Alvin Maker * The Red Profet * Orson Scott Card


Red Prophet by Orson Scott Card is the second in the Alvin Maker series (after The Seventh Son) and is a dramatic look at what early America could have been. This work of fiction involves characters pulled from reality that include Ta-Kumsaw (Tecumseh) and his brother Tenskwa-Tawa (Tenskwatawa); taken from the time of Napoleon Bonaparte shortly after his victory against the Spanish Army.

Alvin Junior is the seventh son of a seventh son, and as such has been born with unusual gifts.

Alvin is a Maker.

In this volume of the series, Alvin’s gifts are becoming noticeable to a degree that his father, Alvin Miller, believes it is in his best interest to indenture him to learn a trade. However, before he can reach his destination, he and his brother are taken hostage by a renegade group of Reds who were hired to incite upheaval between the white and red populations by self proclaimed Governor William Harrison.

backgroundHarrison see the Red population as a race not much above that of common house pets and treats them as such. He keeps them well liquored, insisting that the best Red is a drunken Red. Carthage City, where Harrison has his garrison of soldiers is a supply center for whiskey and Harrison lives well from the proceeds.

When Armor-Of-God Weaver who runs the nearest town called Vigor Church advocates peaceful relations with the Reds, he sets up the conditions that lead to Alvin’s kidnapping. Lolla-Wossiky is destined to become Tenskwa-Tawa, The Prophet. When Governor Harrison shot and killed his father in front of him, he lost touch with himself and the land until Alvin heals him. He has a vision, showing him that he will gather the Reds together and he does so, forming Prophetstown across the river from Vigor Church, and drawing Reds away from liquor and back to the land and families they love.

The kidnapping of Alvin and his brother Measure sets in motion the very war that General Harrison hoped for, but under circumstances he could not have predicted. Tenskwa-Tawa sees the kidnapping and sends his brother, Ta-Kumsaw, to rescue the brothers, knowing that their lives are intertwined. When Ta-Kumsaw brings them to Tenskwa-Tawa, Alvin learns that his fate is to keep Ta-Kumsaw alive. His special gifts, which allow him to heal and to hear the land the way a Red man does, are necessary when Ta-Kumsaw and his brother part company. This happens shortly after the massacre at Tippy-Canoe that is incited by Harrison as a direct result of the kidnapping he orchestrated.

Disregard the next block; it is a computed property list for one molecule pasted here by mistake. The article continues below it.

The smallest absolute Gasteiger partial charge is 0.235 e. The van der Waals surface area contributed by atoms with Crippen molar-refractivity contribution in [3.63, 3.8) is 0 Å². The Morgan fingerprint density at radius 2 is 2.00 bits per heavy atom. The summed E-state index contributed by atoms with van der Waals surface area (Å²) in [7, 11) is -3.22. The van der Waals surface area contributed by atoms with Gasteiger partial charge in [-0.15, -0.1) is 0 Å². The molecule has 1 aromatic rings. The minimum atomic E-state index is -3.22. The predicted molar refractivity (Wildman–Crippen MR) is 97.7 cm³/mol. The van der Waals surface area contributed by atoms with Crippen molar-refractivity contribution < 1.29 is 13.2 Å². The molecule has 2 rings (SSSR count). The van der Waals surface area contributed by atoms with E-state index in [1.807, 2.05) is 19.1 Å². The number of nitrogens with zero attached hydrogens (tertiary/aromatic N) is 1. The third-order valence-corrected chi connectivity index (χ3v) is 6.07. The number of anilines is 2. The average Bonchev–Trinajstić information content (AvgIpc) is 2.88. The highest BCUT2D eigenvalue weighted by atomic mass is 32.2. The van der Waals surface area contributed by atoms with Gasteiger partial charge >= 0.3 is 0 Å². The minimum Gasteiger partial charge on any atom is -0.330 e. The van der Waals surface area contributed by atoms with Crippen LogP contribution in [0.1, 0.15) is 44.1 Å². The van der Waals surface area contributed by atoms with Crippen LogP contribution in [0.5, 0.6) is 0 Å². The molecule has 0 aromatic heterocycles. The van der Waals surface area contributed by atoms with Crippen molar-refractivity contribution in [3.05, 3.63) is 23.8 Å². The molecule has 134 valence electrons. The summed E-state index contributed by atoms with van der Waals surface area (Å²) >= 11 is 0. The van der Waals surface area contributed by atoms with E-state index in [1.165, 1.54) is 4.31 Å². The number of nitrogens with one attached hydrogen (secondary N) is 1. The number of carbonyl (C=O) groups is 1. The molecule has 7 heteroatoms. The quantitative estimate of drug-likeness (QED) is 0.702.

background-1The Reds never fight back. Standing together as a group with their families, they submit to the future the Prophet has assured them is necessary. When Measure suddenly shows up, alive and spreading the truth about Harrison, the killing ends. Tenskwa-Tawa puts a curse on those involved, including a special curse for Harrison. With characters that are unusual, including Taleswapper (who travels collecting stories of importance); Hooch Palmer who is a “spark” and supplies the Reds and Harrison with whiskey; Becca – Ta-Kumsaw’s wife who lives her life at a loom that weaves the lives of many into her cloth that is hundreds of years long; Gilbert, the Marquis de Lafayette with his amulet of protection against the influences of Napoleon and more, their story is overlapping and filled with intermingled plot lines.

It is a version of American history that never was but could have been. Red Prophet is an unusual tale told about dangerous and complicated times.

Good parts:

The description of the native Indians, their bond to the Earth, the introduction of alchool and the effect it had on the indians (they were “half white” after the first sip), the smuggling of Alchool, the discovery of the boy’s gifts, the Dream Beasts. The white man’s shallowness, his detachment from the nature around it (think Avatar)

Bad parts:

Some of the descriptions would be considered racist today. I had to remind myself that this book was written almost a century ago and Orson Scott Card’s grandfather has been saved by native indians from scalpation. With this in mind, I know that when he called the “red” beasts, not human (or not worthy to be considered as such) he did this knowing full well what they are / were. The good parts overshadow the ocasional racism and if anything, it makes it more authentic of the specific time period when this happened.


%d bloggers like this: